The agency’s FAQ also promotes reporting of addresses related to listed individuals, which suggests that they intend to supplement the SDN set on an ongoing basis.

Probably, although it is unclear as to how much of its own resources that the Department of Treasury plans to devote to reading the blockchain and updating the SDN list. It might call for full-time staffing or dedicated applications to track this, and also the record of barred addresses would grow extremely quickly.

Data suggests that financial institutions have been expected to identify parties that are majority-owned by listed individuals and entities. Howeverthe identification of the present user of any digital currency address may be difficult.

Perhaps (we know, complete cop-out).
After listing addresses and implementing proper tracking applications, OFAC might discover that all addresses are either just two or three transactions from a listed address, and also the application gets essentially useless.

A transaction ought to be reported if it passes through or has been revealed to an entity that has an obligation to check for OFAC compliance, which doesn’t typically include retailers, or even non-financial entities. This usually means that de minimis transactions will likely fall through the cracks, but large ones will be captured.

I conduct a [fit crypto company here] and I am concerned. What if I do?

This might also kick a cat-and-mouse match between OFAC and illicit actors. Can OFAC update its record as fast as illicit actors can move their capital to new digital currency addresses?

Can this backfire? What is the doomsday situation?
Are node operators or even miners necessary to display out transactions from blacklisted addresses?

Mapping between user and public key address might be more ephemeral than authorities anticipate, which might frustrate the exercise.

This would be an illustration of policy and law straight intersecting with code and governance of these systems, and would bring up lots of fun issues that law professors like to put in final assessments.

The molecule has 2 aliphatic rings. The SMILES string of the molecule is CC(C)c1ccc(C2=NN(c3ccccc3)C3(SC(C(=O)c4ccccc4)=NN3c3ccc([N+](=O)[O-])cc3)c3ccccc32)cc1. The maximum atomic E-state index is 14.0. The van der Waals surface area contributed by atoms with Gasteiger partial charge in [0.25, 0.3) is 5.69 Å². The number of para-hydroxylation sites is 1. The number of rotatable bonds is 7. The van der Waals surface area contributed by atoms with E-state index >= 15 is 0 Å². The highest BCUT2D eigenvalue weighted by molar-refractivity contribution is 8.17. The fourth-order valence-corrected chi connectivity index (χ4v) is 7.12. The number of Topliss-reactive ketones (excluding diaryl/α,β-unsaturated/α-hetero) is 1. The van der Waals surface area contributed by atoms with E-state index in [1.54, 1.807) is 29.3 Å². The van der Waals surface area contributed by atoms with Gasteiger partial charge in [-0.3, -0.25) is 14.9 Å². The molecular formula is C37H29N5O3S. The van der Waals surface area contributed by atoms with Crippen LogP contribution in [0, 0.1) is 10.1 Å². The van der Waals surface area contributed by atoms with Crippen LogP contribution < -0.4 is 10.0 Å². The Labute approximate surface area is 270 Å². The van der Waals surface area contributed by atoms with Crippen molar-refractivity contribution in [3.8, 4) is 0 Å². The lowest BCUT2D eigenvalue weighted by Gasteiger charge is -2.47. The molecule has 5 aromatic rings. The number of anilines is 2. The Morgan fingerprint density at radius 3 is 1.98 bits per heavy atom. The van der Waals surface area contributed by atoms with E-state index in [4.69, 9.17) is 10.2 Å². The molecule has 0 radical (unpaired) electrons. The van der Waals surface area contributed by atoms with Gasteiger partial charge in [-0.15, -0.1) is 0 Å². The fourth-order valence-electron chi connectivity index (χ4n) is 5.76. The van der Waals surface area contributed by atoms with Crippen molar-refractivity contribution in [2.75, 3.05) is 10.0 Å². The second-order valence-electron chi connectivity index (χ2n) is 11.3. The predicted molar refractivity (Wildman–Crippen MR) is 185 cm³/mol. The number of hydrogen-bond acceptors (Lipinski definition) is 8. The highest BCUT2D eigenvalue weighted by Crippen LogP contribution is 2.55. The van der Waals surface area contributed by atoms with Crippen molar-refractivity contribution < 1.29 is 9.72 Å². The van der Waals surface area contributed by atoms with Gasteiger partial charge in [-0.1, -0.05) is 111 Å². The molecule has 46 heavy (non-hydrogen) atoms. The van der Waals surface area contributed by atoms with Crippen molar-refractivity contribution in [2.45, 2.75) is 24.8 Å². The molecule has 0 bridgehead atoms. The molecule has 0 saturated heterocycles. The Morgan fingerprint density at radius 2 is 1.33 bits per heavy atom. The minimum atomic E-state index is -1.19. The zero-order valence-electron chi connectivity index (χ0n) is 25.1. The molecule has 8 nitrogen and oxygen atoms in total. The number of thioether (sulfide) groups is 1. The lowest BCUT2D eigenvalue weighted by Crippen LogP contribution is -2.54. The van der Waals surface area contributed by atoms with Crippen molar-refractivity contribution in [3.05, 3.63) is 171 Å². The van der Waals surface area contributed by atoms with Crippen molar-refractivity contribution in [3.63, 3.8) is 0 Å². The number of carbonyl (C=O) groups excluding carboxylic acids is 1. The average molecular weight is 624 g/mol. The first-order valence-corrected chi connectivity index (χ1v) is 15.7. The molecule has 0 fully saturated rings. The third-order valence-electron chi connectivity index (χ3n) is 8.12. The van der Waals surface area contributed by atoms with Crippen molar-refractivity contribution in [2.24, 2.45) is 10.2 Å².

Under this hypothetical, it looks as though it, unless OFAC differentiates between UTXO’s based upon sending speech, which is unlikely.

Mining pools might want to kick out any listed addresses engaging in their mining pools for fear of pool-wide conspiracy or liability for aiding and abetting. Miners might be obligated not to confirm to block, transactions involving listed addresses, which runs counter to mining.
Transactions using tumbled or blended coins will likely be reported on suspicious activity reports, anyhow.
Exchanges would undoubtedly be required to comply, which would shut off liquidity at the U.S. for respecting addresses.
What happens in the event that you receive a transaction from a listed digital currency address?
We might even find a trifurcation, as “grey” tumbled or blended coins live somewhere in the middle.
In a new section of its site, branded “Questions regarding Virtual Currency,” OFAC noted that it “may add digital currency addresses to the SDN List to alarm the public of certain digital currency identifiers related to a blocked person.”
How can this effect the Lightning Network?
Get a skilled lawyer or compliance adviser who understands banking law and also understands crypto systems and pay that lawyer or adviser for real information.

What to do today

What if an electronic currency address listed is an address used by an third-party provider, (i.e. a multisig wallet provider or a custodial exchange)?
Again, it is dependent on the amount of assets that OFAC devotes for this undertaking, and what applications they use.